This remote dispute between analysts is a dispute between two views on the origins of political power in Russia. Some believe that the power constructs rivalries between different groups, whose influence is channelled through the existing political system, with Putin being merely a moderator, interested in staying in power. Supporters of the other approach see the Russian president as a more subjective player, noting that the management of the political system is influenced by the President himself (primarily in foreign and military policy) as well as his administration.
**However, this dispute is irrelevant in discussing issues related to the effectiveness of public governance. The institutional peculiarity of the Russian political system is that decisions taken by the central power (either by its own will or someone else’s will) are binding and must be implemented. However, the quality of execution has remained consistently poor: according to the World Bank, Russia ranks 106th when it comes to government effectiveness, between Tunisia and the Dominican Republic, behind Kazakhstan, Armenia and Azerbaijan. Political scientists have identified many causes of this ‘inefficient government’ in Russia, describing them in numerous books. Relatively positive examples, e.g. the tax reform and budget reforms in the early 2000s, succeeded only when Putin was politically interested in the success, when responsible and motivated officials were isolated from the influence of interest groups, and reforms quickly brought positive outcomes, which guarded them against early changes. Thus, when discussing any future changes it does not matter if the Russian political system is working in the ‘autopilot’ mode, or if Putin and his administration manually construct the future of Russia. Instead, it is important to know whose hands will build that future.
Mask shows in the Russian government
Although we reject the relevance of the dispute over the nature of political power in Russia, the analysis of the influence exerted by particular people or organisations is not devoid of analytical sense. In political science, there is a well-known multiple-streams framework, formulated by John Kingdon in 1984, and seriously revised by Nikolaos Zachariadis later on. According to that framework, any political process can be disintegrated into three streams. The stream of problems has constantly generated problems that call for a government decision. The country’s leaders perceive problems through established indicators (for example, presidential decree no. 548 sets criteria for assessing the effectiveness of governors), certain events (for example, high-profile emergency situations or terrorist attacks) and feedback which analysis the implementation of previous policies. In the stream of decisions, there are programmes and policies that are constantly generated both by the authorities themselves and by external organisations. The choice of these decisions depends on the ease of their implementation and approval by exports who are important for the authorities. Finally, the political stream consists of the influence of public opinion, interest groups and key political players responsible for policies. Therefore, the adoption of any major political decision involves a ‘window of opportunity’, when all three streams can merge and enable the adoption of a decision that is optimal for the government. This process is enhanced by ‘political entrepreneurs’, i.e. people who look for solutions to existing current problems and political allies to help implement such a decision.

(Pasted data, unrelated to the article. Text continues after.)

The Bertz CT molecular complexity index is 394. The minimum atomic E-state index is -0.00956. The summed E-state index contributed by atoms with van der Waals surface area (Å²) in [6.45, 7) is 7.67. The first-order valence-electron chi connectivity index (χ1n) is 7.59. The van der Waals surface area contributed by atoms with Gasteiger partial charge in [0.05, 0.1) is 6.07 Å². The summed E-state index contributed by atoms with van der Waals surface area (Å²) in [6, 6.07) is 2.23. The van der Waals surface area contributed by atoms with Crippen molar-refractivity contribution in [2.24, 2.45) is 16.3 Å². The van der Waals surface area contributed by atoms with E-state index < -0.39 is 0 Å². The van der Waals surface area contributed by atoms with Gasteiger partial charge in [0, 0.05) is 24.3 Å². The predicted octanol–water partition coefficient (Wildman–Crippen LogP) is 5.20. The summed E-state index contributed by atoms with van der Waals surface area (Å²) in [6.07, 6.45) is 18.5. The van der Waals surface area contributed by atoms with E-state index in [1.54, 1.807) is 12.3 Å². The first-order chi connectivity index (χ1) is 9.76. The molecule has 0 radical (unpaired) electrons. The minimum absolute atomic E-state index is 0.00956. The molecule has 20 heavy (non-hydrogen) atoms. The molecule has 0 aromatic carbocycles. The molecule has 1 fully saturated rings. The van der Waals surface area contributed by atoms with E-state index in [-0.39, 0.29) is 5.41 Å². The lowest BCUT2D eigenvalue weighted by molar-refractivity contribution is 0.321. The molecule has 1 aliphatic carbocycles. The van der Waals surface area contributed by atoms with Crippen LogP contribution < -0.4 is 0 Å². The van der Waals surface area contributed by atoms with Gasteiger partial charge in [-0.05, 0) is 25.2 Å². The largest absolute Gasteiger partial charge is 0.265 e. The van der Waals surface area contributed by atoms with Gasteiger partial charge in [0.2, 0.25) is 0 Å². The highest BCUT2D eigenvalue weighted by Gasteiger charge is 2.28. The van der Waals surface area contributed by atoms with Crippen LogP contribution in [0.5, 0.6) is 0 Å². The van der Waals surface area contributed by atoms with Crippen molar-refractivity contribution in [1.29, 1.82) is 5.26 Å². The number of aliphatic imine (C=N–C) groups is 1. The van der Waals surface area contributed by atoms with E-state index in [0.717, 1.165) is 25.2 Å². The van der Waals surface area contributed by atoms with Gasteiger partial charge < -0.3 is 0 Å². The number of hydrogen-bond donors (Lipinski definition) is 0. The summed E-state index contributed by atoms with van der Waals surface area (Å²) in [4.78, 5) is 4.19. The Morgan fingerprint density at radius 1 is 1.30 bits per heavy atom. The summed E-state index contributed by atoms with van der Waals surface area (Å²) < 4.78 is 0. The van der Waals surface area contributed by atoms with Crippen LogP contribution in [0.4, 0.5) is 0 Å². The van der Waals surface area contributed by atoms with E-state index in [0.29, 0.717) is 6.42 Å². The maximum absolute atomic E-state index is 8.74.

The peculiarity of the Russian political system is that the same players can often act as important experts, representatives of interest groups and key political players, all at the same time. For example, it is obvious that Igor Sechin is an important expert in the oil and gas policy. However, he often becomes a representative of a group of interests, which was the case, e.g., in the scandalous case of Bashneft privatisation. In the early 2000s, German Gref was an important political entrepreneur (author of the ‘Gref programme’) while at the same time being a key political player in economic issues.
Thus, when we talk about the quality of the government staff, it is extremely important to take into account the role that certain players or organisations actually play in the implementation of government decisions.
An unstable status quo
The ability to assess the functionality of government personnel is complicated by the fact that their roles can often change unexpectedly, not only for outside observers, but for themselves.
For example, Tatyana Stanovaya shows that the apparent stability in the foreign policy bloc is situational, since the reshuffling is directly related to foreign policy decisions, which Putin does not hurry to take. On the other hand, the effectiveness of Russian government bodies is subject to the influence of independent factors, primarily foreign policy and oil prices. Despite the stagnant economy, Konstantin Sonin positively assesses the performance of the economic segment of the government and the Central Bank, acknowledging their progress in reducing the impact of the 2008 crisis, sanctions, falling oil prices and rising military spending. Finally, the example of defence minister Anatoly Serdyukov shows how a person without any specialised military experience, expected to solve only economic issues in the army, unexpectedly had to carry out the most radical reform of the armed forces in the modern history of Russia. Analysts are left guessing whether Serdyukov was in a position to refuse once he learnt about the prime minister’s and the president’s plans.
Sparsely explained instances among Russia’s ruling rank and file like these are a key reason why we believe our continued research is both relevant and necessary, and why we shall continue writing these updates as our further research on the subject gradually unfolds.
Read the second part of a series ‘Russia’s Human Resources’ – Is Russia a “Militocracy”?
Read the third part of a series ‘Russia’s Human Resources’ – The Presidential Administration
Read the fourth part of a series ‘Russia’s Human Resources’ – Government and State-Run Companies